This, I think you will agree, is a story of some importance in the real world. But it was very nearly lost in last week's uproar. The word Watergate is beginning to be heard in the land, because what may have gone badly wrong is not so much the original crime (if there was one) as the attempt to cover up what happened (via lies and the destruction of evidence). Covering things up can amount to perverting the course of justice, which is a serious charge in the UK. It did for Jeffrey Archer.
The UK media madness was epitomised, for me, by a TV soundbite from Tessa Jowell.
Tessa Jowell is Tony Blair's Culture Secretary (whatever that means), and is a member of the Cabinet. She is also the husband of a man who has faced a long-running police enquiry into allegations of bribery in Italy, and she still has a number of questions to answer about her own conduct. She is known in some disrespectful quarters as Sign-anything Tessa, or Mrs Mortgage. Smart enough, it seems, to be a cabinet minister, but not smart enough to understand her husband's complicated financial dealings.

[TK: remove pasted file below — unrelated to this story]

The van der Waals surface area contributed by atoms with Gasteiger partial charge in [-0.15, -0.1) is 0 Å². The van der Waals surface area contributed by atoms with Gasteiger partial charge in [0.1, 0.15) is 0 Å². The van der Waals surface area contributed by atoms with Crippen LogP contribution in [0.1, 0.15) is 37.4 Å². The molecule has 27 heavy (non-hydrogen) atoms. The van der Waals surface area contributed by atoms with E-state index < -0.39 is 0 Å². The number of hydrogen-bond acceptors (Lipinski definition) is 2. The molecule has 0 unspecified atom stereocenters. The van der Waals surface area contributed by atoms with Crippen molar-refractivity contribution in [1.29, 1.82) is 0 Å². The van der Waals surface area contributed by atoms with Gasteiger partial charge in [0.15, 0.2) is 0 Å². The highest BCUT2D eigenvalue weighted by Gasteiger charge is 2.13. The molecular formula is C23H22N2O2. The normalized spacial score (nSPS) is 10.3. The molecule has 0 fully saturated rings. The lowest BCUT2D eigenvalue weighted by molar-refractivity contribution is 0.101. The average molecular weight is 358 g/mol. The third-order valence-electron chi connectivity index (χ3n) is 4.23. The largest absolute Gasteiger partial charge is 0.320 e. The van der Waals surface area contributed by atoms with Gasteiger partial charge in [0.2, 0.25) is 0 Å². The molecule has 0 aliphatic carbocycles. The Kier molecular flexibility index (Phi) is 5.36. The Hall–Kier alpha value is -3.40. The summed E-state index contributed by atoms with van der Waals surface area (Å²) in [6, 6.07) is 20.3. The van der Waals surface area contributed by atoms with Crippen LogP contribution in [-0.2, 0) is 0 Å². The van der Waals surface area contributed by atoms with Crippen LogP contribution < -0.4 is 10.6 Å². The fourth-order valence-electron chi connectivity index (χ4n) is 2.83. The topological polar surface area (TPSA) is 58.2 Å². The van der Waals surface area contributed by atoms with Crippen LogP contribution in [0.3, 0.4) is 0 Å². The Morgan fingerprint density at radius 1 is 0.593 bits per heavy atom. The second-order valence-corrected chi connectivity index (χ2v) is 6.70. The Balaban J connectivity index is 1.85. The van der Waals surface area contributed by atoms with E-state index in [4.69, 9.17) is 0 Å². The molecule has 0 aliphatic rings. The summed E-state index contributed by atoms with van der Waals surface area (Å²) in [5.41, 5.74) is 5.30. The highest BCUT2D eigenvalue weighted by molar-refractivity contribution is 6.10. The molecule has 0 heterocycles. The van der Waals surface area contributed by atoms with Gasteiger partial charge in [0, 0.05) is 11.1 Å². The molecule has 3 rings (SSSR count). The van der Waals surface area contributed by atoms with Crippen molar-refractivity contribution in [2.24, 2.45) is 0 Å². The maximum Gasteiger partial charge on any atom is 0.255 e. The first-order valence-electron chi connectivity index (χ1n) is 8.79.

Just think how Ms Jowell must have felt when she opened her front door last week and found that the street was packed with cameras and sound men. Oh my God, she must have thought. Has the Prime Minister been arrested? Are there new revelations in Italy?
But no. No, all the media wanted to know was how she felt about Big Brother.
Well, that was easy. 'Disgusting,' she snapped. 'Racist and disgusting.'
And then she got into her Cabinet Minister's car and went off to her Cabinet Minister's office. And as she went, she doubtless wiped the sweat off her brow, heaved a great sigh of relief, and said, 'Phew. Fooled 'em again. Thank you, Channel 4.'